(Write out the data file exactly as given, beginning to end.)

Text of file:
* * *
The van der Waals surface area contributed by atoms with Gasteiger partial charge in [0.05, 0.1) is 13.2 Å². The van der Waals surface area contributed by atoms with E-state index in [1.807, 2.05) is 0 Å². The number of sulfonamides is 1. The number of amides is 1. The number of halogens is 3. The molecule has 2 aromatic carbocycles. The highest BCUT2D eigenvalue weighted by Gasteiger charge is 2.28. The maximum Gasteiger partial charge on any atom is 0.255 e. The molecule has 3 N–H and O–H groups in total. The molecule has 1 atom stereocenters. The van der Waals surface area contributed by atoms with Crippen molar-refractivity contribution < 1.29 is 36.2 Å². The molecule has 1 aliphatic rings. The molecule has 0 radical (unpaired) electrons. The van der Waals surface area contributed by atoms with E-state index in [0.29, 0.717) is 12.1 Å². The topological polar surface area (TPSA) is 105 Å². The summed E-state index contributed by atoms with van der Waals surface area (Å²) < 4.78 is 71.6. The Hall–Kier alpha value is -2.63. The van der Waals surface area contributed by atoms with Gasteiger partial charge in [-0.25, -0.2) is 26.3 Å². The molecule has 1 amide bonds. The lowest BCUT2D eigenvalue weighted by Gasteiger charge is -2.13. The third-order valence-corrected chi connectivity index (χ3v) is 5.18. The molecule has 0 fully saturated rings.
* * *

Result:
The van der Waals surface area contributed by atoms with Gasteiger partial charge in [0.05, 0.1) is 13.2 Å². The van der Waals surface area contributed by atoms with E-state index in [1.807, 2.05) is 0 Å². The number of sulfonamides is 1. The number of amides is 1. The number of halogens is 3. The molecule has 2 aromatic carbocycles. The highest BCUT2D eigenvalue weighted by Gasteiger charge is 2.28. The maximum Gasteiger partial charge on any atom is 0.255 e. The molecule has 3 N–H and O–H groups in total. The molecule has 1 atom stereocenters. The van der Waals surface area contributed by atoms with Crippen molar-refractivity contribution < 1.29 is 36.2 Å². The molecule has 1 aliphatic rings. The molecule has 0 radical (unpaired) electrons. The van der Waals surface area contributed by atoms with E-state index in [0.29, 0.717) is 12.1 Å². The topological polar surface area (TPSA) is 105 Å². The summed E-state index contributed by atoms with van der Waals surface area (Å²) < 4.78 is 71.6. The Hall–Kier alpha value is -2.63. The van der Waals surface area contributed by atoms with Gasteiger partial charge in [-0.25, -0.2) is 26.3 Å². The molecule has 1 amide bonds. The lowest BCUT2D eigenvalue weighted by Gasteiger charge is -2.13. The third-order valence-corrected chi connectivity index (χ3v) is 5.18. The molecule has 0 fully saturated rings.